Were you aware, when you signed that timeshare contract, that you may have been making decisions for your children? It’s true. Among the many sleazy tactics and provisions the timeshare industry foists upon the unknowing and unwilling during the high-pressure sales presentations that culminate signed contracts is something called “perpetuity clauses.” What these are, in short, is a way the timeshare companies ensure they will be making money in the long term. It’s a promise they make you make, as part of the contract—that you will pay the loan you take to buy the timeshare, and that you will continue paying maintenance fees and special assessments until you pass from this earth—and further, that your interest in the timeshare will pass automatically to your next of kin, as an inheritance.
There’s a very good chance your timeshare contract contains just such a provision. These clauses are found in nearly 75 percent of timeshare contracts. They reassign the contract to the signer’s next of kin upon death.
What this means, in effect, is that the costs and duties of timeshare ownership—the burden, in short—will be passed to your children, often without those children knowing what a burden it will be. Even if the loan has been paid in full—by no means a foregone conclusion—the maintenance fees will be passed forward. Let’s remember: those maintenance fees are not capped; they can increase every year forever.Maintenance fees average around $1000 per year. That’s right now. That amount will go up. And if your children or grandchildren fail to pay those maintenance fees, whether or not they can afford to pay for them? They can be sued for them—and for any back payments they may have missed. So tack attorney’s fees and court time onto the burden you’ve placed on them.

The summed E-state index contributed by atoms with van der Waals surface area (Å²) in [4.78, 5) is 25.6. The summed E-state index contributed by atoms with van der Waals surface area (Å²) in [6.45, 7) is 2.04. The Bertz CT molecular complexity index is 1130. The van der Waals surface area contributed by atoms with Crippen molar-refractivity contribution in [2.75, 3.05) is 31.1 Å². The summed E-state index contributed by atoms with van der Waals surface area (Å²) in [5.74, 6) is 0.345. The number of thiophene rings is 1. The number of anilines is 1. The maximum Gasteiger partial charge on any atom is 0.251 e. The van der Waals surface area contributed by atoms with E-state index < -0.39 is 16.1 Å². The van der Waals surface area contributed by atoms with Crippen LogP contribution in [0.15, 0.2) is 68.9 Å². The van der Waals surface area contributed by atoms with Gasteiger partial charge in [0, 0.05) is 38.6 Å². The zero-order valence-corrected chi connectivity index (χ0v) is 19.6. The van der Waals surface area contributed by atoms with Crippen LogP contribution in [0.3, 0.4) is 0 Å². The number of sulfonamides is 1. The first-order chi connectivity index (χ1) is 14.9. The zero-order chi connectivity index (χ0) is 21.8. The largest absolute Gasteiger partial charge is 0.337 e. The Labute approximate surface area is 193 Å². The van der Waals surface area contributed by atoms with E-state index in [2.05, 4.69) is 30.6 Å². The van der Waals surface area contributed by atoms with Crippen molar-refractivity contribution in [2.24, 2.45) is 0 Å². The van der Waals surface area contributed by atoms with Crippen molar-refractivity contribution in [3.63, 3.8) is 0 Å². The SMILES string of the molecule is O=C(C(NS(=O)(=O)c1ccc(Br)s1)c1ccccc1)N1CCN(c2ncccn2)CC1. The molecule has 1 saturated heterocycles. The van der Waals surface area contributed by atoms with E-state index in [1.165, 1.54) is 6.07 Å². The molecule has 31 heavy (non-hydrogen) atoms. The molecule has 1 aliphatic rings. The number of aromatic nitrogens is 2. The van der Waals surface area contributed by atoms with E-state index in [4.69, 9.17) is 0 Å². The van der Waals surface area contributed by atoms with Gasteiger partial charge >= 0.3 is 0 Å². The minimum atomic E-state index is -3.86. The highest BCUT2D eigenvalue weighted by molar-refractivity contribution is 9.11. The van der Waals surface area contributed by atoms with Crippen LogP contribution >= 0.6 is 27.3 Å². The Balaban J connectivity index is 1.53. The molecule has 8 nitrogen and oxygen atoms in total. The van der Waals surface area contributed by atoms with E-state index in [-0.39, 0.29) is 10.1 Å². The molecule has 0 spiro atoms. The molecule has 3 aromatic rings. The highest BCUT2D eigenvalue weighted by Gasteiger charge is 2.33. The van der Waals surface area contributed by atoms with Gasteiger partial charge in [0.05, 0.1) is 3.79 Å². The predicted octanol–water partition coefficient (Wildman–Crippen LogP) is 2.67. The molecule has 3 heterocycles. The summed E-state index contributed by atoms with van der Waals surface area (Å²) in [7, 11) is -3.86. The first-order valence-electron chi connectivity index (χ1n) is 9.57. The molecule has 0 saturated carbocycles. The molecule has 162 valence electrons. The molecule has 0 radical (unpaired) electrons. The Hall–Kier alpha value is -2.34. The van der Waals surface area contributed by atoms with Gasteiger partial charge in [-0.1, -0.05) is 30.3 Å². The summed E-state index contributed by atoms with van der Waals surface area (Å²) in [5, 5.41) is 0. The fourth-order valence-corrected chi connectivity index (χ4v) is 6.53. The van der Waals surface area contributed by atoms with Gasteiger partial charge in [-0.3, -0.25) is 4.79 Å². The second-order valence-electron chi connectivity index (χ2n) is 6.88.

While the salespeople may have told you (hell, probably did tell you) that your purchase of a timeshare would be an investment that would benefit your children even after you die, whether they continued to use it or decided to sell it, this was just a lie. Timeshares do not gain in value over time. In fact, as soon as you signed the contract they dropped in value precipitously—kind of like driving a new car off of the lot.
Signing a timeshare contract with a perpetuity clause is, in other words, much like buying a lemon vehicle that is always breaking down, but for a cost much above its worth, with payments that are always increasing—and then handing the bill to your kids.
Here at The People’s Advocate, we stand up to this practice on behalf of mistreated consumers, because we believe in the public interest of consumer protection. If you have recently been tricked or coerced into a timeshare contract—whether in our beleaguered Florida or elsewhere—feel free to contact us for a free information session. There may still be time to excise that timeshare from your life—and from your children’s’ lives—altogether.